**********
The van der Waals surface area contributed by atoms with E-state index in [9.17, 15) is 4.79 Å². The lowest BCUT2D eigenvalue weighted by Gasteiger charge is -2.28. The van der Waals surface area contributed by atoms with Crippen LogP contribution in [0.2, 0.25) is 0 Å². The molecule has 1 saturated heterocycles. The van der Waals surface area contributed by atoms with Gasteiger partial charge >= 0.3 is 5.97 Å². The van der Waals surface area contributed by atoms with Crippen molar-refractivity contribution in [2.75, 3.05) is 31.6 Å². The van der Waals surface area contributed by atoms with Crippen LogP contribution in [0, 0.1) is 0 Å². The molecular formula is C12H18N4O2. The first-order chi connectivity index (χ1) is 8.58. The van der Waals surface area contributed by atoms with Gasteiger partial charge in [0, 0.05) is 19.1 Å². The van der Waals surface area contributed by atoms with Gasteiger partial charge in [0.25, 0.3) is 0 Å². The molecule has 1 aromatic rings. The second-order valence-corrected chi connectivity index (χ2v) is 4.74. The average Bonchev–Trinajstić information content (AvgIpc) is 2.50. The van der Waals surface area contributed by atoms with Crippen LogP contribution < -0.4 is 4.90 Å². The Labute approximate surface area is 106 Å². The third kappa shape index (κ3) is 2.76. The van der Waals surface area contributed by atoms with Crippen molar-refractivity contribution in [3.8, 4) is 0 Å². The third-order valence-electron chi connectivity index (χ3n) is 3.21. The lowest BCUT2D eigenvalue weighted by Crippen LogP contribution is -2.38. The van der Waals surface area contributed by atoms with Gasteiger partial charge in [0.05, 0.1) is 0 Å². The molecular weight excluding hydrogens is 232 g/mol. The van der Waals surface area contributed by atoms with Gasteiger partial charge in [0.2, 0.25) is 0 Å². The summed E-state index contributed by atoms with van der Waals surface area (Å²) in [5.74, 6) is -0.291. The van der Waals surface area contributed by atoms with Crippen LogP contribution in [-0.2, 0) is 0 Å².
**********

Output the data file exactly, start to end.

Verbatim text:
The van der Waals surface area contributed by atoms with E-state index in [9.17, 15) is 4.79 Å². The lowest BCUT2D eigenvalue weighted by Gasteiger charge is -2.28. The van der Waals surface area contributed by atoms with Crippen LogP contribution in [0.2, 0.25) is 0 Å². The molecule has 1 saturated heterocycles. The van der Waals surface area contributed by atoms with Gasteiger partial charge >= 0.3 is 5.97 Å². The van der Waals surface area contributed by atoms with Crippen molar-refractivity contribution in [2.75, 3.05) is 31.6 Å². The van der Waals surface area contributed by atoms with Crippen LogP contribution in [0, 0.1) is 0 Å². The molecular formula is C12H18N4O2. The first-order chi connectivity index (χ1) is 8.58. The van der Waals surface area contributed by atoms with Gasteiger partial charge in [0, 0.05) is 19.1 Å². The van der Waals surface area contributed by atoms with Gasteiger partial charge in [0.25, 0.3) is 0 Å². The molecule has 1 aromatic rings. The second-order valence-corrected chi connectivity index (χ2v) is 4.74. The average Bonchev–Trinajstić information content (AvgIpc) is 2.50. The van der Waals surface area contributed by atoms with Crippen LogP contribution < -0.4 is 4.90 Å². The Labute approximate surface area is 106 Å². The third kappa shape index (κ3) is 2.76. The van der Waals surface area contributed by atoms with Crippen molar-refractivity contribution in [3.8, 4) is 0 Å². The third-order valence-electron chi connectivity index (χ3n) is 3.21. The lowest BCUT2D eigenvalue weighted by Crippen LogP contribution is -2.38. The van der Waals surface area contributed by atoms with Gasteiger partial charge in [0.05, 0.1) is 0 Å². The molecular weight excluding hydrogens is 232 g/mol. The van der Waals surface area contributed by atoms with Gasteiger partial charge in [0.2, 0.25) is 0 Å². The summed E-state index contributed by atoms with van der Waals surface area (Å²) in [5.74, 6) is -0.291. The van der Waals surface area contributed by atoms with Crippen LogP contribution in [-0.2, 0) is 0 Å².